Buildings & Energy

In Seattle, buildings are one of the largest sources of climate pollution, responsible for more than a third of our city's Greenhouse Gas emissions, with over 90% of these emissions resulting from burning fossil fuels like fracked gas for heat, hot water, and appliances. These emissions pollute our air and accelerate climate change, which disproportionately harms Seattle's Black, Indigenous, and People of Color (BIPOC) communities. For our health and resilience in the face of a changing climate, Seattle is committed to eliminating climate pollution and transitioning to 100% clean energy in our buildings and vehicles by 2050.  

To do this, Seattle must dramatically reduce fossil fuel use in buildings over the next decades. We must power more of our lives, homes, and buildings with cleaner energy -- constructing all-electric new buildings and retrofitting older buildings to phase out higher emissions fuels like gas and oil.  

We're committed to "Building Seattle Better". Learn more about this work in the links below. 

Energy Benchmarking

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Seattle's Benchmarking Program requires owners of non-residential and multifamily properties (20,000 sf or larger) to track building performance and annually report to the City of Seattle.

Seattle Energy Code

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The City of Seattle recently updated the Seattle Commercial Energy Code, to take effect March 2021, as a cost-effective way for the City to prioritize building clean, fossil fuel-free buildings.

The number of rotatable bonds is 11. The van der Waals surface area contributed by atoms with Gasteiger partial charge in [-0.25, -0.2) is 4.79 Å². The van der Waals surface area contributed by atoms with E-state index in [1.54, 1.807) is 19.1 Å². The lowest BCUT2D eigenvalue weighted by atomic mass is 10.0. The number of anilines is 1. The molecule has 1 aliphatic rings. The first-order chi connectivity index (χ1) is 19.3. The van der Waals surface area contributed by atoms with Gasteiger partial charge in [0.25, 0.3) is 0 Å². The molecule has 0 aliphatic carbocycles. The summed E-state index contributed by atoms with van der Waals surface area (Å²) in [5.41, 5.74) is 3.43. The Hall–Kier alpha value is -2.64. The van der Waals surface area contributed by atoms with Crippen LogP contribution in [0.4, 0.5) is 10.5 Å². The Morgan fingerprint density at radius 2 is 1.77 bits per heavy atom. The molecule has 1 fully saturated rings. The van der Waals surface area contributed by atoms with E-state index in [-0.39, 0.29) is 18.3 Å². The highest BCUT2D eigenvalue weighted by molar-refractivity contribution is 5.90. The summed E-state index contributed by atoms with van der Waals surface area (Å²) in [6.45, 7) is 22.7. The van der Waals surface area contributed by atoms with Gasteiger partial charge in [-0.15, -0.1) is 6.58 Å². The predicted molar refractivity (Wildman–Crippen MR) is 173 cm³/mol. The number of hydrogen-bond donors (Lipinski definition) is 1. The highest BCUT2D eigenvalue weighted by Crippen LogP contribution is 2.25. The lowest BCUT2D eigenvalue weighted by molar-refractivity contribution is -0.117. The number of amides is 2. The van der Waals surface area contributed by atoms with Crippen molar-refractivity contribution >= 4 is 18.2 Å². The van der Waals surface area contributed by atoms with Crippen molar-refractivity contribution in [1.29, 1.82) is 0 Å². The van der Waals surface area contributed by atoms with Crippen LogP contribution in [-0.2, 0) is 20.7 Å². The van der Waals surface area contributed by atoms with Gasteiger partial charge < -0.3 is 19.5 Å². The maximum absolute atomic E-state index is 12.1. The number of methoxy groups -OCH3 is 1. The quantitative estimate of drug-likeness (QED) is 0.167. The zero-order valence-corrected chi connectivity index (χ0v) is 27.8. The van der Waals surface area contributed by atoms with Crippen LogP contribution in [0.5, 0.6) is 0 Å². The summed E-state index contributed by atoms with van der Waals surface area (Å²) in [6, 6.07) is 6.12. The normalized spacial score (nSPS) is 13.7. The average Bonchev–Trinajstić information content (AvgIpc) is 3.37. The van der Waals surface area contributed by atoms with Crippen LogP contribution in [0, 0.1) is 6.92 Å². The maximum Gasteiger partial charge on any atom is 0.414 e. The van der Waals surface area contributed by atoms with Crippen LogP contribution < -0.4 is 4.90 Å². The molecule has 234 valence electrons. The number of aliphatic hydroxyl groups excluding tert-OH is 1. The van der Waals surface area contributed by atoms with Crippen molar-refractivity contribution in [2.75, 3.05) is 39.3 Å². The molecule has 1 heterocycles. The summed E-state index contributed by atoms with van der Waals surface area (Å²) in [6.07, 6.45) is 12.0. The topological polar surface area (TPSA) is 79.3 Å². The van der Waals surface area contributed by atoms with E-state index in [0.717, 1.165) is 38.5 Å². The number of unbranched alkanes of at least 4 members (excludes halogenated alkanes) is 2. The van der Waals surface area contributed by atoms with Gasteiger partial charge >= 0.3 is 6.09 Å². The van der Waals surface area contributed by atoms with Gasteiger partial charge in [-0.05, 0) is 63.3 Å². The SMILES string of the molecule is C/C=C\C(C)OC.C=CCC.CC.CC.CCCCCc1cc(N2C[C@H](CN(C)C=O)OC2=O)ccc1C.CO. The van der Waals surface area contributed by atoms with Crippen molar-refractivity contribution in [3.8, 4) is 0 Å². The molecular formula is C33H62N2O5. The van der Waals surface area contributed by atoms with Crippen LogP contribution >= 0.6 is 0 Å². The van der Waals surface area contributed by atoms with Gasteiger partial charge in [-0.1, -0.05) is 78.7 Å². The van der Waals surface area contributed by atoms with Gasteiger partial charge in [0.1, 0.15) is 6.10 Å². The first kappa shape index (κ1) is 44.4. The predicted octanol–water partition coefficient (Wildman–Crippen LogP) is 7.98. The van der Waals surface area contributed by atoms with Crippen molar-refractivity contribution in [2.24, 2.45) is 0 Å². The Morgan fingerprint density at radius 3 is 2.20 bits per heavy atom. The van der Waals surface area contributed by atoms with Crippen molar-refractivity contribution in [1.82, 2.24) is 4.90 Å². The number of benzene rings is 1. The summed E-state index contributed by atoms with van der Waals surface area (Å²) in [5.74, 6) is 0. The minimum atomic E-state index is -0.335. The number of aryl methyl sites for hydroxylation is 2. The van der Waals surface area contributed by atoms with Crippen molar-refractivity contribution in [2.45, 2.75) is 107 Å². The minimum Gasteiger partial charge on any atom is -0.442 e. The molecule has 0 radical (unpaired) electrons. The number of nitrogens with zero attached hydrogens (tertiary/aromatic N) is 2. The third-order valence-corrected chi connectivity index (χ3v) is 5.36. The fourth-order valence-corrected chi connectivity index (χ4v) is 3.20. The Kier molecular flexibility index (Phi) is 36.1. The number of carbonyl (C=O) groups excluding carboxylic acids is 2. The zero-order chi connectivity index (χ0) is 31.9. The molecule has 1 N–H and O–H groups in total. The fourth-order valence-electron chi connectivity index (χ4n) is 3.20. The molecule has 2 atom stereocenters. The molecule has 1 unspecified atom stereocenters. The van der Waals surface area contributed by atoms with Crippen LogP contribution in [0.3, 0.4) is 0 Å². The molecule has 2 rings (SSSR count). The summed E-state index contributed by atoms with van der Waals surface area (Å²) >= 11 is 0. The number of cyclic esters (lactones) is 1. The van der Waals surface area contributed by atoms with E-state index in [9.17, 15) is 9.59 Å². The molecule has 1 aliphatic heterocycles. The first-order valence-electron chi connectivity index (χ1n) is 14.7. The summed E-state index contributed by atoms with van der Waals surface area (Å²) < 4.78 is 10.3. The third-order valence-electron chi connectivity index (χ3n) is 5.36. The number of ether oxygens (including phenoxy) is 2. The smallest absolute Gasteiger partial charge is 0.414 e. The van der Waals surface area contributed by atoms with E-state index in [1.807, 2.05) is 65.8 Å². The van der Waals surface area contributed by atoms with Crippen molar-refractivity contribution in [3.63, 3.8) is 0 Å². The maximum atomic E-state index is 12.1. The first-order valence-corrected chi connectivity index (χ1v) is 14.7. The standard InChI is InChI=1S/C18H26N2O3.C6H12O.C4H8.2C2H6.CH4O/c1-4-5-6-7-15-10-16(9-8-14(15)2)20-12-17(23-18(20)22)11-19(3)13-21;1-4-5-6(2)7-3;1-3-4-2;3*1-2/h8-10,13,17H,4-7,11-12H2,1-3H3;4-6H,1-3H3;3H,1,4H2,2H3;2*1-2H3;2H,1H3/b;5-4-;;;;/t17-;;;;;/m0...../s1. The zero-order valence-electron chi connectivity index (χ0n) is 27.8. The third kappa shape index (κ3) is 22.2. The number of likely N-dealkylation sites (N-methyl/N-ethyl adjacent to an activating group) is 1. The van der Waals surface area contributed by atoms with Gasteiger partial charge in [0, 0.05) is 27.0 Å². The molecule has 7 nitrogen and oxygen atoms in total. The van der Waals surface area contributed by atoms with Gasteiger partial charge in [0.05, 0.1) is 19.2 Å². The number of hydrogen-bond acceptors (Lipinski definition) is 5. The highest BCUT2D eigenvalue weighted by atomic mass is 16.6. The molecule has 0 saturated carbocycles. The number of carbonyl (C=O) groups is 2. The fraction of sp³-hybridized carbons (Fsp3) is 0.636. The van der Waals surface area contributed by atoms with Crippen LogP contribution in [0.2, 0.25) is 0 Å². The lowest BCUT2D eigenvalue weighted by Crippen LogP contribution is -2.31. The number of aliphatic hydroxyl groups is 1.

Clean Heat Program

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Reduce pollution and heating costs when you switch from heating your home with oil to heating with an energy-efficient heat pump that also provides air-conditioning. 

Resources and Reports

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Resources and reports related to Seattle's buildings and energy programs and policies.

Building Tune-Ups

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Tune-ups aim to optimize energy and water performance by identifying low- or no-cost actions related to building operations and maintenance, that generate 10-15% in energy savings, on average.

Building Performance Standards

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Building performance standards are energy or emissions targets that existing buildings must meet over time, reducing climate impacts.

City Facilities

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The City of Seattle owns and maintains over 650 buildings and has adopted policies addressing new construction and major renovations, as well as day-to-day operations.

Sustainability and Environment

Jessyn Farrell, Director
Address: 700 5th Avenue, #1868, Seattle, WA, 98104
Mailing Address: PO Box 94729, Seattle, WA, 98124-4729
Phone: (206) 256-5158

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We collaborate with City agencies, business groups, nonprofit organizations, and other partners to protect and enhance Seattle's distinctive environmental quality and livability.